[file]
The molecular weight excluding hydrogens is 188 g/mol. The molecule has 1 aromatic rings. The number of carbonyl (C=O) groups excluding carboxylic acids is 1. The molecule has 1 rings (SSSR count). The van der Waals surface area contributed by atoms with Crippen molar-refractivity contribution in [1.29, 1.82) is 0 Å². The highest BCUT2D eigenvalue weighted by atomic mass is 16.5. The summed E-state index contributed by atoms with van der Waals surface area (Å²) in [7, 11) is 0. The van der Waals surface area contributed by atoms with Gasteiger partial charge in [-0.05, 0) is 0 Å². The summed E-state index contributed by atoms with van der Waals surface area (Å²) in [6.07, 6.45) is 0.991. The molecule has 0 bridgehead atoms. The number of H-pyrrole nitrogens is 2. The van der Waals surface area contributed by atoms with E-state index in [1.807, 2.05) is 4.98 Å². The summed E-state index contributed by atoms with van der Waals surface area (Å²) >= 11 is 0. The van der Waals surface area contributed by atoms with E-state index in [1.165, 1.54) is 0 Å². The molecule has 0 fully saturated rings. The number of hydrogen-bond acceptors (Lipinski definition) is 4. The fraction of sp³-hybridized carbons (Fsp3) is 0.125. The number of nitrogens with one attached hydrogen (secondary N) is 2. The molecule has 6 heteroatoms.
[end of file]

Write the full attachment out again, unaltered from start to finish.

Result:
The molecular weight excluding hydrogens is 188 g/mol. The molecule has 1 aromatic rings. The number of carbonyl (C=O) groups excluding carboxylic acids is 1. The molecule has 1 rings (SSSR count). The van der Waals surface area contributed by atoms with Crippen molar-refractivity contribution in [1.29, 1.82) is 0 Å². The highest BCUT2D eigenvalue weighted by atomic mass is 16.5. The summed E-state index contributed by atoms with van der Waals surface area (Å²) in [7, 11) is 0. The van der Waals surface area contributed by atoms with Gasteiger partial charge in [-0.05, 0) is 0 Å². The summed E-state index contributed by atoms with van der Waals surface area (Å²) in [6.07, 6.45) is 0.991. The molecule has 0 bridgehead atoms. The number of H-pyrrole nitrogens is 2. The van der Waals surface area contributed by atoms with E-state index in [1.807, 2.05) is 4.98 Å². The summed E-state index contributed by atoms with van der Waals surface area (Å²) >= 11 is 0. The van der Waals surface area contributed by atoms with E-state index in [1.165, 1.54) is 0 Å². The molecule has 0 fully saturated rings. The number of hydrogen-bond acceptors (Lipinski definition) is 4. The fraction of sp³-hybridized carbons (Fsp3) is 0.125. The number of nitrogens with one attached hydrogen (secondary N) is 2. The molecule has 6 heteroatoms.